4. Anticipation Guides – guides that help activate a student’s prior knowledge and peek the student’s curiosity about the topic. Before reading, students listen to or read several statements about key concepts presented in the text; they’re often given as a bunch of statements with which the students can choose to agree or disagree. Anticipation guides stimulate students’ interest in a topic and set a purpose for reading.
* When making an anticipation guide, especially for younger or lower level students, keep it as simple as possible. Include four to six statements about key ideas in the text; some true and some false. Add some columns following each statement, which can be left blank or labeled Yes, No, or Maybe. You could add a column for the students to revisit once they finish reading the text. You can find one template for an anticipation guide at this website.
* Model the process of using the anticipation guide with the students to ensure correct completion of the process. Read the statements and ask the students if they agree or disagree with them, providing them with an opportunity for discussion. Remember that you want to get the students interested in the topic and make predictions and that your focus at this time is not on the correct answers.
* Once finished with the reading, bring closure to it by revisiting the anticipation guide.
5. Paragraph Shrinking – an activity developed as part of the Peer-Assisted Learning Strategies (PALS) at the Vanderbilt Kennedy Center for Research on Human Development. This strategy allows each student to take turns reading, pausing, and summarizing the main points of each paragraph. Students provide each other with feedback as a way to monitor comprehension.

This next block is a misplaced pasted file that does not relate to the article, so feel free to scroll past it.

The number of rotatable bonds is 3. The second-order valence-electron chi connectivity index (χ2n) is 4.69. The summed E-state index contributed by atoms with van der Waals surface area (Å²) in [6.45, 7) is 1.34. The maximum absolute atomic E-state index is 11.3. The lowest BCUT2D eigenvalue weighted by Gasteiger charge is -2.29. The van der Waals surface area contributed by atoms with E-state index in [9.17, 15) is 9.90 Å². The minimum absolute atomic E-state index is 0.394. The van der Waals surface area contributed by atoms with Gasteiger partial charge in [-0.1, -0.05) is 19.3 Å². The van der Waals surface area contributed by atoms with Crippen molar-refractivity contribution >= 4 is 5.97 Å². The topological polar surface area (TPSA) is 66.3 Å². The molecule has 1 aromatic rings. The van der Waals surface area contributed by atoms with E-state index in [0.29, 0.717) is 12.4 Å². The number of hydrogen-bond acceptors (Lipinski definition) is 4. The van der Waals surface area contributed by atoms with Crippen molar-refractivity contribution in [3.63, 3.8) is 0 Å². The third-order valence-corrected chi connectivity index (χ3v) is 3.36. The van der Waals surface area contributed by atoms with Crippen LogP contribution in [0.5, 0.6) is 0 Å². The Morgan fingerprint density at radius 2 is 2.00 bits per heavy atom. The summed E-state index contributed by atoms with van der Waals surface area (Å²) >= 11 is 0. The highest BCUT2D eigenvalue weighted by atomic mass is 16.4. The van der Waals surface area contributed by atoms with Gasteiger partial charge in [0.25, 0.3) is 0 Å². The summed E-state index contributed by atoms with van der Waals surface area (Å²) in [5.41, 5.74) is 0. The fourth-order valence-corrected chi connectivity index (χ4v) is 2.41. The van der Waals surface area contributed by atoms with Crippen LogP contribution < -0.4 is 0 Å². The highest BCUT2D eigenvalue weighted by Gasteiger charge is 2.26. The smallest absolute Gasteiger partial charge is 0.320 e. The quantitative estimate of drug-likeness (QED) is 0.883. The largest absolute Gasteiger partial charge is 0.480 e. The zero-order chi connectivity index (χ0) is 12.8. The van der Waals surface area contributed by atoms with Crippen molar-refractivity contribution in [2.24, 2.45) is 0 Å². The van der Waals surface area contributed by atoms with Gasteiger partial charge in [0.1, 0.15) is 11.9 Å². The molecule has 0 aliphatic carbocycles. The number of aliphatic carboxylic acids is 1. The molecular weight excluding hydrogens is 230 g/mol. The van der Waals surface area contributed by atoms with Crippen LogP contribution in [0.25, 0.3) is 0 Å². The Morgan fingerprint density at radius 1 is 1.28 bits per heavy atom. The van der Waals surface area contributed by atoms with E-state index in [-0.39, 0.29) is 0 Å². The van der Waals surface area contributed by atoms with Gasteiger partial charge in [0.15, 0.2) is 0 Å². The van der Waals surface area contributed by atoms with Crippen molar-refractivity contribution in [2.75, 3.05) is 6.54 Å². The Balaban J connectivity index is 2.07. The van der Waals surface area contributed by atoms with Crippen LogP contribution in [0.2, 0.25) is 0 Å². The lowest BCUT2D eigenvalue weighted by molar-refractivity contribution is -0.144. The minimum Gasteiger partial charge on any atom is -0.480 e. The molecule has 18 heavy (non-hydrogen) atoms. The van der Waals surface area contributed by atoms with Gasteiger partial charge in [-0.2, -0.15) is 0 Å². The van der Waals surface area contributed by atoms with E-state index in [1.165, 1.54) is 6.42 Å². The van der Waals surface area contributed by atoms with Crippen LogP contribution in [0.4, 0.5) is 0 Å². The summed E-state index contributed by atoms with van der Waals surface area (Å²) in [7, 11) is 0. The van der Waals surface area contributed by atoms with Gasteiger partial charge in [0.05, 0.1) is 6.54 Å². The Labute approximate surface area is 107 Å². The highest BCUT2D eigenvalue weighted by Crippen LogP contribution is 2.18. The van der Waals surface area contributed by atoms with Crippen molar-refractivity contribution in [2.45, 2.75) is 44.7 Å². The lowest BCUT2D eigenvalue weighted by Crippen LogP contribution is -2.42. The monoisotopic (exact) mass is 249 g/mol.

* To use paragraph shrinking, first choose the passage for the students to read, an introduce it to the students. identify ahead of time which children need help on specific skills and which children in the classroom would help them learn those skills most appropriately in order to create pairs within the classroom.
* Model the procedure to make sure students understand how to use the strategy and allow each member of the pair to take turns as “Coach” and “Player.” Each student should read aloud for 5 minutes without rereading a text and after each paragraph, students should stop and summarize the main points of the reading, with the following information as the focus:
– The who or what of the paragraph
– The most important thing about who or what
– The main idea
* If a “Player” ever gives a wrong answer, the “Coach” asks the “Player” to skim the paragraph again and answer the question a second time.
* Students should state the main idea in 10 words or less, which encourages them to monitor comprehension while taking turns reading. When the goals of the strategy are met, each pair gets awarded points. Watch this video to see a demonstration and download a blank template of paragraph shrinking cards here.
Hopefully these strategies will help your struggling readers, but please recognize that there’s no one-size-fits-all approach when it comes to students in the classroom. Continue to progress monitor your students, check with the specialists in your school if the strategies don’t work, and come up with creative solutions for the students that these strategies don’t reach. Your specialists know so many other strategies that will help your struggling readers.
What strategies have you used to help the students in your classroom that need that extra push?